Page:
Minorities Post Gains in Higher Ed., But Still Trail Whites
More minority students are earning high school diplomas, enrolling in higher education, and completing degrees than in years past, an annual study shows. But a gap remains in the rates at which African- Americans and Hispanics on the one hand, and non-Hispanic whites on the other, graduate from both high school and college.
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The report, released by the American Council on Education last week, expresses optimism about the progress made by minority students, but argues that challenges to affirmative action and public skepticism about such policies "make it imperative" that colleges articulate the importance of racial and ethnic diversity on campus.
"Students of color are continuing to make gains in postsecondary education, and that is good news," said Stanley O. Ikenberry, the president of the Washington-based ACE. "This report shows that institutional efforts to increase enrollment and academic success of students of color have been successful."
Some observers, however, criticized the council's 17th annual report on minorities in higher education as too sanguine. Minority college-enrollment statistics remain disappointing, they said, given the rise in high school graduation rates. In addition, they pointed out, most minority students who do enroll in college don't make it to graduation day.
There's a tendency for politicians and education groups "to state the numbers accurately, but to put a spin on them that makes it appear as if the nation is making a lot more progress than we are," contended Patrick M. Callen, the president of the National Center for Public Policy in Higher Education, based in San Jose, Calif. "Is higher education doing all we should when we see this kind of hemorrhaging?"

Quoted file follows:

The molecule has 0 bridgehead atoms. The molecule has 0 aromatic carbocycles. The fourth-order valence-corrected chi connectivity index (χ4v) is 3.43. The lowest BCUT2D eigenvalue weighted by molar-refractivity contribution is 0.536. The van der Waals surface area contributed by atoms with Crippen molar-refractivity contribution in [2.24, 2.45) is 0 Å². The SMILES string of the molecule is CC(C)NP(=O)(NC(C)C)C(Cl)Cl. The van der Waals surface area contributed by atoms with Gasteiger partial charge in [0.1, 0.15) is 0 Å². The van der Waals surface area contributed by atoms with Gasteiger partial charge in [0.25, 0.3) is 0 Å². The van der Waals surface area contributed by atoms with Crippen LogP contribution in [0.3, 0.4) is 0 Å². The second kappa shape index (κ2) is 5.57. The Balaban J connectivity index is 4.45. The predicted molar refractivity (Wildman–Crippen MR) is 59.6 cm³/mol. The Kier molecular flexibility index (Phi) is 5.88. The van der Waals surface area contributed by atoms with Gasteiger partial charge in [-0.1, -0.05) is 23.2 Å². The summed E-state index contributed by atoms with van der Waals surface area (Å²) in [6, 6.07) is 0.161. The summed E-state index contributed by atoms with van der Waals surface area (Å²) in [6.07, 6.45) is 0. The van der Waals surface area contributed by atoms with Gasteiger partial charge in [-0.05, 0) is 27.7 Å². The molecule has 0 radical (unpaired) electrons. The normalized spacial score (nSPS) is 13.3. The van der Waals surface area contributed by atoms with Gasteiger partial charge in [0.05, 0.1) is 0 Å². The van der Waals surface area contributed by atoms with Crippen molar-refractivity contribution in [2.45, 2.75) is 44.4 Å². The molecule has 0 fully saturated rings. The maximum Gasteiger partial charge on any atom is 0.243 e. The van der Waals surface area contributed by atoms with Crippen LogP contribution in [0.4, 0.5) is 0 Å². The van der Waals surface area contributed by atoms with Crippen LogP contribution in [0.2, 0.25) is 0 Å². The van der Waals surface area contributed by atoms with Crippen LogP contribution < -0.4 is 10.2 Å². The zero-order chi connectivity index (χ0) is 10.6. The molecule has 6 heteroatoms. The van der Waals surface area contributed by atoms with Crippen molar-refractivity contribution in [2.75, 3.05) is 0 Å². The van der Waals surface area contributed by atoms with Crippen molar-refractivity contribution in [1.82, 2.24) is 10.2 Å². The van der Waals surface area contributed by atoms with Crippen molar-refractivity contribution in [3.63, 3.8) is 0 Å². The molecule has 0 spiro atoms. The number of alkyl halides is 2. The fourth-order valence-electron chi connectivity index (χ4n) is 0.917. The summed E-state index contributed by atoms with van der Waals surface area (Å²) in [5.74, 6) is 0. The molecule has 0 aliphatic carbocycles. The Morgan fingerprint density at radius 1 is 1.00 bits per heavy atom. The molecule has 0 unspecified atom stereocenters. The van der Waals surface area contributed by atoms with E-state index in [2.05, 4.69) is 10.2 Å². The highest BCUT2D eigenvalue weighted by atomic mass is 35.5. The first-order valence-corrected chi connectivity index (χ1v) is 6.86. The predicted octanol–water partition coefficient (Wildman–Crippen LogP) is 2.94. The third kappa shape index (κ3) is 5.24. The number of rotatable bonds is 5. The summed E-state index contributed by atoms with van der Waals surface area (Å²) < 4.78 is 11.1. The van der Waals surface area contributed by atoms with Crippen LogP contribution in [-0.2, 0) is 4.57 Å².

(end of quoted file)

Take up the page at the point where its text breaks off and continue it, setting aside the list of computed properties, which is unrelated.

A look at the statistics shows that both blacks and Hispanics are graduating from high school in record numbers, yet their percentages lag behind that of whites. The gap is especially great for Hispanics.
Nearly 75 percent of African-Americans between the ages of 18 and 24 had earned diplomas as of 1997, the most current data available, up from nearly 68 percent in 1977. Some 62 percent of Hispanics in that age group had graduated, an increase from nearly 55 percent in 1977. By comparison, about 83 percent of all white students ages 18 to 24 had completed high school, a proportion that has changed little in the past 20 years.
More minority students are also graduating from college, but at lower rates than their white counterparts. Some 13 percent of African-Americans 25 years old and older had earned bachelor's degrees as of 1997, an increase from just 7 percent in 1977.
About 10 percent of Hispanic students 25 years old and older who had enrolled in college had completed bachelor's degrees, up from 6 percent in 1977.
Experts generally blame the gaps in college completion between white and minority students on the often-inferior quality of K-12 education for minorities, insufficient financial aid for college expenses, and what they see as a failure by many colleges to nurture minority students once they matriculate.
Moreover, about one-third of school-age Hispanics are new immigrants, a demographic group that typically does not do well in school, said Gumecindo Salas, the vice president for governmental relations for the Hispanic Association of Colleges and Universities, a San Antonio-based group that represents institutions with Hispanic majorities.
Researchers say they have few explanations for the differences in the educational achievement of African-Americans and whites.
"There's something systematic that we're not capturing," said Amy E. Schmidt, an assistant research scientist for the College Board, based in New York City.
Vol. 19, Issue 23, Page 6